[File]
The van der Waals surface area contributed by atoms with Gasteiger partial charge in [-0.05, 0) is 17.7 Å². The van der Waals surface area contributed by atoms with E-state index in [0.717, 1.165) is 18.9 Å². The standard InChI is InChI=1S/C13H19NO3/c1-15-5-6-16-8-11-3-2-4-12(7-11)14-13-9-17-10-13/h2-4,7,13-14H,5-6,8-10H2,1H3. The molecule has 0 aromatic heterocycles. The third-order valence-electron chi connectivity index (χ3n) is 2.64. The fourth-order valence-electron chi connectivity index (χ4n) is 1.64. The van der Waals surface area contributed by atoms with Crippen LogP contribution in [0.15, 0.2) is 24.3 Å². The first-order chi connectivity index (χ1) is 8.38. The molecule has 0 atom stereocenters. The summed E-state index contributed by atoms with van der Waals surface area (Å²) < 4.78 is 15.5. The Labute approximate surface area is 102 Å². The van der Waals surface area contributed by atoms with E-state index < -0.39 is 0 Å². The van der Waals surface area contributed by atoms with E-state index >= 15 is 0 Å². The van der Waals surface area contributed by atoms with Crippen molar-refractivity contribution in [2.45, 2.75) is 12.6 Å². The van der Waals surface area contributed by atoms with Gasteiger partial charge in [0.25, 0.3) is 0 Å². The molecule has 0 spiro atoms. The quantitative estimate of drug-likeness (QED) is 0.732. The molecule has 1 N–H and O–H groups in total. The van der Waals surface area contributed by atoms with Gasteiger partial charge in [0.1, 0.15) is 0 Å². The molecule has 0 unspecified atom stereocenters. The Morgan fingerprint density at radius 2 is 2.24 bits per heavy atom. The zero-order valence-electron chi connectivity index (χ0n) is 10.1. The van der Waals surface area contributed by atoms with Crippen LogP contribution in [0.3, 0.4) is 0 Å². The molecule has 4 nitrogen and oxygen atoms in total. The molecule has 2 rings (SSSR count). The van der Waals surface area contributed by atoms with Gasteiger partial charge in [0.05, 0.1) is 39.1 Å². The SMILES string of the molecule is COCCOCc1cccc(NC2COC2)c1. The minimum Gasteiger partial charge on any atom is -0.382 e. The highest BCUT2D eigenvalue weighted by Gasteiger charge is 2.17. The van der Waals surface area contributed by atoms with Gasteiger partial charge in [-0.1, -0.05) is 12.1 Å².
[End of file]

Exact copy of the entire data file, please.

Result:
The van der Waals surface area contributed by atoms with Gasteiger partial charge in [-0.05, 0) is 17.7 Å². The van der Waals surface area contributed by atoms with E-state index in [0.717, 1.165) is 18.9 Å². The standard InChI is InChI=1S/C13H19NO3/c1-15-5-6-16-8-11-3-2-4-12(7-11)14-13-9-17-10-13/h2-4,7,13-14H,5-6,8-10H2,1H3. The molecule has 0 aromatic heterocycles. The third-order valence-electron chi connectivity index (χ3n) is 2.64. The fourth-order valence-electron chi connectivity index (χ4n) is 1.64. The van der Waals surface area contributed by atoms with Crippen LogP contribution in [0.15, 0.2) is 24.3 Å². The first-order chi connectivity index (χ1) is 8.38. The molecule has 0 atom stereocenters. The summed E-state index contributed by atoms with van der Waals surface area (Å²) < 4.78 is 15.5. The Labute approximate surface area is 102 Å². The van der Waals surface area contributed by atoms with E-state index < -0.39 is 0 Å². The van der Waals surface area contributed by atoms with E-state index >= 15 is 0 Å². The van der Waals surface area contributed by atoms with Crippen molar-refractivity contribution in [2.45, 2.75) is 12.6 Å². The van der Waals surface area contributed by atoms with Gasteiger partial charge in [0.25, 0.3) is 0 Å². The molecule has 0 spiro atoms. The quantitative estimate of drug-likeness (QED) is 0.732. The molecule has 1 N–H and O–H groups in total. The van der Waals surface area contributed by atoms with Gasteiger partial charge in [0.1, 0.15) is 0 Å². The molecule has 0 unspecified atom stereocenters. The Morgan fingerprint density at radius 2 is 2.24 bits per heavy atom. The zero-order valence-electron chi connectivity index (χ0n) is 10.1. The van der Waals surface area contributed by atoms with Crippen LogP contribution in [0.3, 0.4) is 0 Å². The molecule has 4 nitrogen and oxygen atoms in total. The molecule has 2 rings (SSSR count). The van der Waals surface area contributed by atoms with Gasteiger partial charge in [0.05, 0.1) is 39.1 Å². The SMILES string of the molecule is COCCOCc1cccc(NC2COC2)c1. The minimum Gasteiger partial charge on any atom is -0.382 e. The highest BCUT2D eigenvalue weighted by Gasteiger charge is 2.17. The van der Waals surface area contributed by atoms with Gasteiger partial charge in [-0.1, -0.05) is 12.1 Å².